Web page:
Game of Thrones: Sacrifices for the Red God

It’s the final episode of the second season of Game of Thrones, so let’s assess, shall we?

Several would-be kings stepped up and made claims. Renley got killed by a creepy SmokeStannis; Stannis lost most of his army and got defeated. Sansa got a little less naïve and a little more savvy. Cate got a great sidekick and lost her mind a little. Robb got laid. Cersei got meaner and drunker. Tyrion got to prove he’s not just a half man and that Jaime isn’t the only warrior in the Lannister family. Daenerys got played. Theon got in over his head in a very big way. Joffrey got to explore his sociopathic side a bit more. Arya got captured, hung out with Tywin, and tricked her way out of captivity. Jon got embroiled in a series of rather dull subplots north of The Wall. Winterfell got trashed.

Phew, have I forgotten anything? Oh, whatever, it’s all in the recaps. Let’s get to it.

An eye slowly opens and takes in the noise and chaos of the battlefield, but with a blink, that’s all gone, replaced by Pycelle, who’s looking awfully smug. The eye belongs to Tyrion, of course, and he’s all bandaged up. He yells for someone to run and find Bronn, which someone does. When asked, Pycelle tells Tyrion that Tywin defeated Stannis and the utterly crappy room he’s in is his now, because he’s not the Hand of the King anymore. Ok, I know that Tyrion isn’t the family favorite by a long shot, but I find this kind of bizarre, considering how much the Lannisters owe him for the Battle of Blackwater. And it seemed like Tywin was starting to at least give him some respect, if not affection, while Cersei was swiftly falling from grace for sucking at, well, pretty much everything, so whose decision was this and why was it allowed? Just seems stupid to me, since Tyrion is quite obviously an asset to the family. Pycelle gets a few digs in, now he’s restored to favor and Tyrion’s fallen, and then leaves.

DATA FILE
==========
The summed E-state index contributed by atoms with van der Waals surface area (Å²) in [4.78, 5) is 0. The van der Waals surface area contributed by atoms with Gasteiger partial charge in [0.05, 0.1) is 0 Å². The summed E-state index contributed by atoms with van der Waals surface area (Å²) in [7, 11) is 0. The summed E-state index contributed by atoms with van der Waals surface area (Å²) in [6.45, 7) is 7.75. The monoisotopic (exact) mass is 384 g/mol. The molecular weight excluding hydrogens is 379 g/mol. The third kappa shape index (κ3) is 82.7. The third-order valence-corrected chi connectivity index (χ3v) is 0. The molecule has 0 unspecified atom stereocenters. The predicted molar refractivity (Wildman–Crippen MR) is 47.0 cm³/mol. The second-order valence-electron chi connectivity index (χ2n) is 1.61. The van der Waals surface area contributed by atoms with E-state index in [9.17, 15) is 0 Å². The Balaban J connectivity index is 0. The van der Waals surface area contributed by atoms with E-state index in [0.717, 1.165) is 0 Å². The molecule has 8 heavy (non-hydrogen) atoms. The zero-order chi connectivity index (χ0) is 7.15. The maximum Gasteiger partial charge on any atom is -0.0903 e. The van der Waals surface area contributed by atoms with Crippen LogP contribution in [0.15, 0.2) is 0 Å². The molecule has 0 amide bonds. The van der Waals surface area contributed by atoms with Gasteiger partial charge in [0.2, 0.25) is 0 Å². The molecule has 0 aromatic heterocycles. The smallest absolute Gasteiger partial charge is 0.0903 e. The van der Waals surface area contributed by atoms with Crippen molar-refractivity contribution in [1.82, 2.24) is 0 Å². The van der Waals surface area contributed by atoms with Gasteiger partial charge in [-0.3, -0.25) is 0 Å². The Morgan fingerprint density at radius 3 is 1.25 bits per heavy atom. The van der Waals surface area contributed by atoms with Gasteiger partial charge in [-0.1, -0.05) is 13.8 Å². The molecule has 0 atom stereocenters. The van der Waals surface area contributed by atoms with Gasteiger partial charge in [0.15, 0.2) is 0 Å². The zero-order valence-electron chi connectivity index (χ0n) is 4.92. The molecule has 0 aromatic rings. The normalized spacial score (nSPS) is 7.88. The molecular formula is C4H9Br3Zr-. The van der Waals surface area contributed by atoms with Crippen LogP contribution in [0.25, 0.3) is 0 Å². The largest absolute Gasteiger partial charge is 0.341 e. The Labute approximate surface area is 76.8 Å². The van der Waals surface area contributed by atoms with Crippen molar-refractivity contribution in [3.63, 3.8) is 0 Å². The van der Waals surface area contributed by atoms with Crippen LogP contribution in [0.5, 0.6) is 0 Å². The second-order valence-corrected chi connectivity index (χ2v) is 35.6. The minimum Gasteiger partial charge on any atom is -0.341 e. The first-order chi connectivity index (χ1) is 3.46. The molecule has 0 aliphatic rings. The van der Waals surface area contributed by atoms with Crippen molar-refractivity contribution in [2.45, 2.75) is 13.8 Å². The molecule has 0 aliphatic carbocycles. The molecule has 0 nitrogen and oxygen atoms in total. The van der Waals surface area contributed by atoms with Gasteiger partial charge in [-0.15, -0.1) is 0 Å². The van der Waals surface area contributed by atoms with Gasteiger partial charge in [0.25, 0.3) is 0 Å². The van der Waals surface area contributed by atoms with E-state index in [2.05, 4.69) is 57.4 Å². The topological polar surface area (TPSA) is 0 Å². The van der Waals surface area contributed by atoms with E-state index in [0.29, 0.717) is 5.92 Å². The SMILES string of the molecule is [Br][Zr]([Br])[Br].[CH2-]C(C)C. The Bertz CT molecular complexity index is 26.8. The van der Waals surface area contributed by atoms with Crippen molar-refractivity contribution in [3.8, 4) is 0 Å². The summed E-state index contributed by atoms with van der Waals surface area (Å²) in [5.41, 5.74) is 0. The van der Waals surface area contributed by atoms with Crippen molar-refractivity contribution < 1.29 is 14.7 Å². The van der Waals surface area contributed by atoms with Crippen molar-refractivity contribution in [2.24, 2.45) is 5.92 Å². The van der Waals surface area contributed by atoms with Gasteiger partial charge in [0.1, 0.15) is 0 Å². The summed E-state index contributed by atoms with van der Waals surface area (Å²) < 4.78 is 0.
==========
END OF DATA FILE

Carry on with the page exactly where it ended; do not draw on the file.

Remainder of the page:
Close up on a horse taking a dump. Subtle, show. Said horse is then ridden into the throne room by Tywin, whom Joffrey pompously proclaims Hand of the King and savior of the city. Tywin accepts the Hand’s pin, thanks his grandson, and rides on out.

Next up is Petyr, who’s given Harranhal in thanks for bringing the Tyrells over to the Lannisters’ side. I guess the lands must be pretty valuable, because the castle’s definitely nothing to write home about, unless you like burned-out buildings full of corpses.

And finally Loras Tyrell is called forth so Joffrey can tell him he’s free to ask for whatever he wants. Loras says that Margery really, really wants to be queen—she’s still a virgin and everything! Joffrey asks Margery—who’s all boobs, as usual—if this is what she wants and she lays it on THICK about how much in love with Joffrey she is. She knows how to push the right buttons with him, I’ll give her that. Joffrey smarms that he’d love to hook up with her, but he’s promised to someone else. Cersei speaks up and tells him that the contract with the Starks was made before Ned and Robb rebelled, and under the circumstances, it’s null and void. Sansa watches this, stonefaced. There are a couple of ways to take this: Cersei may actually be protecting Sansa by getting her out of a marriage she knows the girl no longer wants (Cersei, after all, knows what sort of creature her son is) or she may be taking some pleasure in humiliating and potentially ruining a member of the Stark family. Or maybe it’s both. Pycelle speaks up in support of the broken betrothal, so Joffrey’s sold. He accepts Margery, who has the grace to glance over at Sansa and look a little ashamed.

Sansa turns to leave and quickly starts laughing in relief. Petyr catches up with her and she slaps on a solemn expression. He expresses his condolences, which she doesn’t really understand until Petyr tells her she’s not at all safe there, just because she’s slipped the marriage noose. He offers to help get her home but she says King’s Landing is her home. Oh, Sansa, don’t be stupid. He tells her everyone there is a liar, and they’re all better at it than she is.

Varys goes to see Roz at the whorehouse to try and talk her into working for him. He thinks she’s being wasted where she is and reassures her that those who work for him don’t get abused or passed along to some crazy ass royal to become a punching bag. She seems to be considering it.